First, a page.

ICYMI: At Hearing, Senator Warren Criticizes Defense Department Requesting Wasteful, “Wish List” Budgets on Top of its DoD Budget Proposal
Warren: “SOCOM and other commands are gaming the system. They take costs that should be part of a base budget request - essential programs like funding to come into compliance with brain injury prevention standards - and then put them on the wish list, daring Congress not to fund them. That way, they can boost their overall budget allocation.”
Washington, D.C. — At a hearing of the Senate Armed Services Committee, U.S. Senator Elizabeth Warren (D-Mass.) questioned General Bryan P. Fenton, USA, Commander, United States Special Operations Command (SOCOM), about the Department of Defense’s (DoD) requesting millions of dollars in wish lists items on top of their annual budget submissions. Senator Warren also highlighted the need for her bipartisan and bicameral Streamline Pentagon Spending Act to eliminate the requirement to create wasteful lists and enhance civilian oversight over the budgetary process.
Transcript: Hearing, “Hearings to examine the posture of United
States Special Operations Command and United States Cyber Command in review of
the Defense Authorization Request for Fiscal Year 2024 and the Future Years
U.S. Senate Committee on Armed Services
Tuesday, March 7, 2023
Senator Elizabeth Warren: Thank you Mr. Chairman. One of the primary purposes of this hearing is to evaluate your command’s budget requests.
Most federal agencies have to balance their “must haves” against their “nice to haves” when it comes to requests for money and they have to account for long term costs. For example, the maintenance of fleet vehicles that they want to buy. But, not the Department of Defense. DoD submits its budget for the things it wants and then it submits a second list of things that they want funded and they don’t add what the long term costs will be. DoD calls this second list “unfunded priorities.” I call it a “wish list.”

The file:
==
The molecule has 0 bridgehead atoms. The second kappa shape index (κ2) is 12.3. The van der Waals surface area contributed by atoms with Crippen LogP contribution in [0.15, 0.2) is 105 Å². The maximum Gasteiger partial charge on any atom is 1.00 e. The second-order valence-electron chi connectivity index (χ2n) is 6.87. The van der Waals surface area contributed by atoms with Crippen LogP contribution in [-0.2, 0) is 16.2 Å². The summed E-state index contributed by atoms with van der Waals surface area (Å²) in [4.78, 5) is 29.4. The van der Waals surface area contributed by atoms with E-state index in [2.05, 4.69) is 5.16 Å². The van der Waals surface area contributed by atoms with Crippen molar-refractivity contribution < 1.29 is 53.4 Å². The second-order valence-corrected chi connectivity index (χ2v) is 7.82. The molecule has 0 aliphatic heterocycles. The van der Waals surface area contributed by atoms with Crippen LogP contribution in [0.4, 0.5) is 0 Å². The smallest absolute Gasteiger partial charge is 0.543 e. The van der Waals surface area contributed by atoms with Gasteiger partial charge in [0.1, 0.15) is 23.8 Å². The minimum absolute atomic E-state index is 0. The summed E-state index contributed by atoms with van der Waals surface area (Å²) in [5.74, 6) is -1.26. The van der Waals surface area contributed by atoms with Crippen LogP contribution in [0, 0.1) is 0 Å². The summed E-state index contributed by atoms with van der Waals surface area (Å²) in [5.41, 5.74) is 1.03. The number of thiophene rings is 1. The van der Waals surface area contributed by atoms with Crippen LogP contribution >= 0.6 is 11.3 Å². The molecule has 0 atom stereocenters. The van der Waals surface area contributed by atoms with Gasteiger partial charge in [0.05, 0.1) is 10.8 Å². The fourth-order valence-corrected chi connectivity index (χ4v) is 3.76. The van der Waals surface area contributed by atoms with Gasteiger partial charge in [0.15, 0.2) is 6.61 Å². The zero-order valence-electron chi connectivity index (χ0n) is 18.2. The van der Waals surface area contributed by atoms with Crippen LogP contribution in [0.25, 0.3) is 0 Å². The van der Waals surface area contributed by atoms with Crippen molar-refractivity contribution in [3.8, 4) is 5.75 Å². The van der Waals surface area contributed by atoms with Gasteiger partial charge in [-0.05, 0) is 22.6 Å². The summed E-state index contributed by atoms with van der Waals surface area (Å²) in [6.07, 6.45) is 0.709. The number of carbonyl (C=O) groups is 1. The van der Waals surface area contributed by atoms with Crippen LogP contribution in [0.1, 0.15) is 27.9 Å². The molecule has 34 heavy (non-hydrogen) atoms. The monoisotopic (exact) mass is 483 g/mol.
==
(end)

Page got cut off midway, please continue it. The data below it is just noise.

Last year, some parts of DoD stuck to their budgets and didn’t put anything on a wish list, but not SOCOM. Nope. SOCOM got $13.2 billion in its regular budget then turned around and asked for $656 million additionally.
One of the items on SOCOM’s wish list last year was $8.7 million to ensure that a SOCOM armament facility could meet blast exposure standards that protect service members from traumatic brain injury. General Fenton, do you agree that if SOCOM needs funding for a project that will ensure that it is in compliance with basic safety standards and help protect workers from brain damage, that project should be part of the command’s budget?
General Bryan P. Fenton, USA, Commander, United States Special Operations Command: Senator, I put a high priority on safety.
Senator Warren: So should it be part of your budget?
General Fenton: Any budget I build will reflect my priorities and my priority is safety and certainly aligned with the NDS (National Defense Strategy).
Senator Warren: So that means you think something like this should be in the base budget?
General Fenton: Senator, I put a high priority on safety and my budget will align –